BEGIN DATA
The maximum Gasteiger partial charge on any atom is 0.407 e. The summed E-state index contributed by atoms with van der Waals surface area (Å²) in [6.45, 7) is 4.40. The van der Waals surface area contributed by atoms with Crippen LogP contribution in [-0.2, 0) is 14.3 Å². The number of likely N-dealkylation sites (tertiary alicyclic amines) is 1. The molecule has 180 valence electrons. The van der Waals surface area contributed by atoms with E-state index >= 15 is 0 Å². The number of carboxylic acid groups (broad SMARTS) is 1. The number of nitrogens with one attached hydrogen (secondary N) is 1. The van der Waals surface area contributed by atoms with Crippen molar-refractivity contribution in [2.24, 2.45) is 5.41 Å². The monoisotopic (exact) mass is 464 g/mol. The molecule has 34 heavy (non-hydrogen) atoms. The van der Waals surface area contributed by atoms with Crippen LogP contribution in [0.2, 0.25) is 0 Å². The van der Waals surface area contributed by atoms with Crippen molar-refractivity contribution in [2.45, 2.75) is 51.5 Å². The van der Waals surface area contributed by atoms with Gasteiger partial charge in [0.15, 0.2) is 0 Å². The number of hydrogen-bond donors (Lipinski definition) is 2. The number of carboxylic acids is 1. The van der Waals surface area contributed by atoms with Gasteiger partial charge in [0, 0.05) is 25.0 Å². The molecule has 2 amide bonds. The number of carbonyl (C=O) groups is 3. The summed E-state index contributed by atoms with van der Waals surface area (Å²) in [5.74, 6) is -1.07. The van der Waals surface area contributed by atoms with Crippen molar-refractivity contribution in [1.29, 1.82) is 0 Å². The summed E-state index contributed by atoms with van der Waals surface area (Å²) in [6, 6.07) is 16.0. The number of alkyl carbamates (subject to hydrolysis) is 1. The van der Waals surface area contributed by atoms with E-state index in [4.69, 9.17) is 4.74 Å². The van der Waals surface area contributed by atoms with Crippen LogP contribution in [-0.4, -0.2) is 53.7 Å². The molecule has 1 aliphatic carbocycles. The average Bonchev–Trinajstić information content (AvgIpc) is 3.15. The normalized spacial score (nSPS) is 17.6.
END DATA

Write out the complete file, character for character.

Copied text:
The maximum Gasteiger partial charge on any atom is 0.407 e. The summed E-state index contributed by atoms with van der Waals surface area (Å²) in [6.45, 7) is 4.40. The van der Waals surface area contributed by atoms with Crippen LogP contribution in [-0.2, 0) is 14.3 Å². The number of likely N-dealkylation sites (tertiary alicyclic amines) is 1. The molecule has 180 valence electrons. The van der Waals surface area contributed by atoms with E-state index >= 15 is 0 Å². The number of carboxylic acid groups (broad SMARTS) is 1. The number of nitrogens with one attached hydrogen (secondary N) is 1. The van der Waals surface area contributed by atoms with Crippen molar-refractivity contribution in [2.24, 2.45) is 5.41 Å². The monoisotopic (exact) mass is 464 g/mol. The molecule has 34 heavy (non-hydrogen) atoms. The van der Waals surface area contributed by atoms with Crippen LogP contribution in [0.2, 0.25) is 0 Å². The van der Waals surface area contributed by atoms with Crippen molar-refractivity contribution in [2.45, 2.75) is 51.5 Å². The van der Waals surface area contributed by atoms with Gasteiger partial charge in [0.15, 0.2) is 0 Å². The number of hydrogen-bond donors (Lipinski definition) is 2. The number of carboxylic acids is 1. The van der Waals surface area contributed by atoms with Gasteiger partial charge in [0, 0.05) is 25.0 Å². The molecule has 2 amide bonds. The number of carbonyl (C=O) groups is 3. The summed E-state index contributed by atoms with van der Waals surface area (Å²) in [5.74, 6) is -1.07. The van der Waals surface area contributed by atoms with Crippen molar-refractivity contribution in [1.29, 1.82) is 0 Å². The summed E-state index contributed by atoms with van der Waals surface area (Å²) in [6, 6.07) is 16.0. The number of alkyl carbamates (subject to hydrolysis) is 1. The van der Waals surface area contributed by atoms with E-state index in [4.69, 9.17) is 4.74 Å². The van der Waals surface area contributed by atoms with Crippen LogP contribution in [-0.4, -0.2) is 53.7 Å². The molecule has 1 aliphatic carbocycles. The average Bonchev–Trinajstić information content (AvgIpc) is 3.15. The normalized spacial score (nSPS) is 17.6.